If you’re not quite sure what or, rather, who is a Kapha, you’re not alone. I had practiced yoga for years before I remember hearing the names of the doshas: Vata, Pitta, and Kapha. Of the three, Kaphas are known for being calm, grounded, and dependable.
In Ayurveda, it is believed that each individual is a composite of all three doshas. Perhaps you’re not very strong in an area or two, but never the less, you are still made up of all three. Additionally, each individual is unique. No two people have the exact same dosha combinations.
Your physical and personality traits help define you and provide guidance on what you should eat, what you should avoid, and how you can balance yourself. You can even predict how you will behave under certain kinds of stress.
In her article “Ayruveda & Dosha Types for Beginners,” Nadya Andreeva says that Kapha is the “Energy that controls growth in the body. It supplies water to all body parts, moisturizes the skin, and maintains the immune system.” A balanced Kapha is expressed as love and forgiveness. However, when out of balance, insecurity and envy can arise.
Those who are Kapha dominant physically tend to:
- be physically strong with a heavier build.
- have steady, lasting energy.
- learn slowly and have an excellent memory.
- have soft hair and skin.
- can have large eyes and a soft voice.
- be overweight.
- speak slowly, reflecting their deliberate thought process.
- have a sluggish digestion, but otherwise excellent health.
- dislike cold, damp weather.
- suffer from colds and congestion, sinus headaches, respiratory problems including asthma, allergies, and atherosclerosis (hardening of the arteries).
- be prone to depression.
Kapha personalities tend to:
- be easygoing, mellow, affectionate, loving, forgiving, compassionate, stable, reliable, faithful, calm, and relaxed.
- strive to achieve harmony and peace.
- be a point of stability for others.
- stay calm.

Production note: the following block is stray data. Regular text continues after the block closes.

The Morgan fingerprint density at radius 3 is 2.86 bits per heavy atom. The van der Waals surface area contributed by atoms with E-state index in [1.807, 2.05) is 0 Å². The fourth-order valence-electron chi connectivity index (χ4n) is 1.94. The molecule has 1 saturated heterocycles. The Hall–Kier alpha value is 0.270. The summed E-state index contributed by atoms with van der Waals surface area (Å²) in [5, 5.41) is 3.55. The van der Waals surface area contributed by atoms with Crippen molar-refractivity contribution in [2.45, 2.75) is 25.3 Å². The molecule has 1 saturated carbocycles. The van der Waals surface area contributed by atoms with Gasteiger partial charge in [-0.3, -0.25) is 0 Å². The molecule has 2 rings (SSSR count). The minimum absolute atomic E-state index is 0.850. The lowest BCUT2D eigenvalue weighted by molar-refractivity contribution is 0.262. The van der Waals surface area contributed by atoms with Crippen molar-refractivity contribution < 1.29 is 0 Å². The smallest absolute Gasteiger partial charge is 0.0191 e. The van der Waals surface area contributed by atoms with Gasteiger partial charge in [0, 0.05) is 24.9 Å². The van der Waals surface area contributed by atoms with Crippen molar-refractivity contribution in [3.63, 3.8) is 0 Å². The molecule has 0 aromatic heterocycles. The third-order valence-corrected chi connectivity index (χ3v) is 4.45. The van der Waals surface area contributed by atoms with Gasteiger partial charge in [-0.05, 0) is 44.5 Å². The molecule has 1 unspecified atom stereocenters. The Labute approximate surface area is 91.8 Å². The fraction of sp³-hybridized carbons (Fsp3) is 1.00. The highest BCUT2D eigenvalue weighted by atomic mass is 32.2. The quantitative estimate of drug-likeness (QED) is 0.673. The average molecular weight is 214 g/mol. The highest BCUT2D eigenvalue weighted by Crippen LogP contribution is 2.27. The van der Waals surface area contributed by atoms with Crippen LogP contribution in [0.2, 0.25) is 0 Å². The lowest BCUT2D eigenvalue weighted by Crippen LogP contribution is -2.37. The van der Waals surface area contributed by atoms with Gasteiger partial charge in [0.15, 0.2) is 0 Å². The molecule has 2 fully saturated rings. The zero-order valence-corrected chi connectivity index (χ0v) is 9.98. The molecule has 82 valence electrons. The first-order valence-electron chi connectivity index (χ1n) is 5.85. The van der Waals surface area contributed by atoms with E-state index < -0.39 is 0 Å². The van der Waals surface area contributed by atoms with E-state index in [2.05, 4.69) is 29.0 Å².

- be possessive and hold on to things.
- have an undemanding approach to life.
- be highly self-sufficient.
Kapha is a combination of the elements earth and water. Because of this Kaphas are drawn to a practice that is consistent, strengthening, and grounded. When a Kapha becomes imbalanced, they become lethargic and can feel like they’re stuck in a rut.
To correct this imbalance, create a heating practice that builds heat and energy. Also, look at introducing different themes. Some poses that are helpful to restore balance are:
- Parsvakonasana, a standing pose that creates heat while opening the chest.
- Bridge Pose, a backbend that builds heat and energy while opening the chest.
- Head Stand, an inversion that requires effort and encourages a new perspective.
- Vinyasas, a flowing pattern of movement that can help you connect one pose to another.
Health Tips for Kaphas
In her article on MindBodyGreen, Nadya Andreeva advises:
“It’s important to be active on a daily basis as Kapha types are prone to sluggishness, depression, and being overweight. Getting out of the house and actively seeking new experiences is also recommended. Be receptive to useful change, be intentional in implementing life-enhancing actions. Choose foods that are light, warm, and spicy. Tea with dried ginger and lemon is a great pick-me-up for Kaphas. Avoid heavy oily and processed sugars, which are detrimental to Kaphas. Use lots of spices such as black pepper, ginger, cumin, chili and lots of bitter dark greens.”
Find Your Doshas
There are several different websites that offer free online tests. The more questions asked, the more likely it is that you will receive accurate results. You can take an online test from the Chopra Center and Holistic Online. The Ayruvedic Institute has a test that you fill out and grade yourself.
You will want to test yourself from time to time because we change throughout the years. A person who may previously associate with being cold may now constantly feel hot. By retesting and staying current with the guidelines for your constitution, you may help to prevent disease and, at the very least, encourage optimal health for yourself.
I really enjoy the Yoga Toolbox for Teachers and Students by Joseph and Lilian Le Page. It’s a three-ring binder that contains pictures and descriptions for many basic yoga poses. Each picture shows the activated chakras and the doshas that benefit from this pose.
Does anyone recommend any other resources to learn about the doshas? Also, what do you do to help keep yourself in balance? Let us know in the comments below.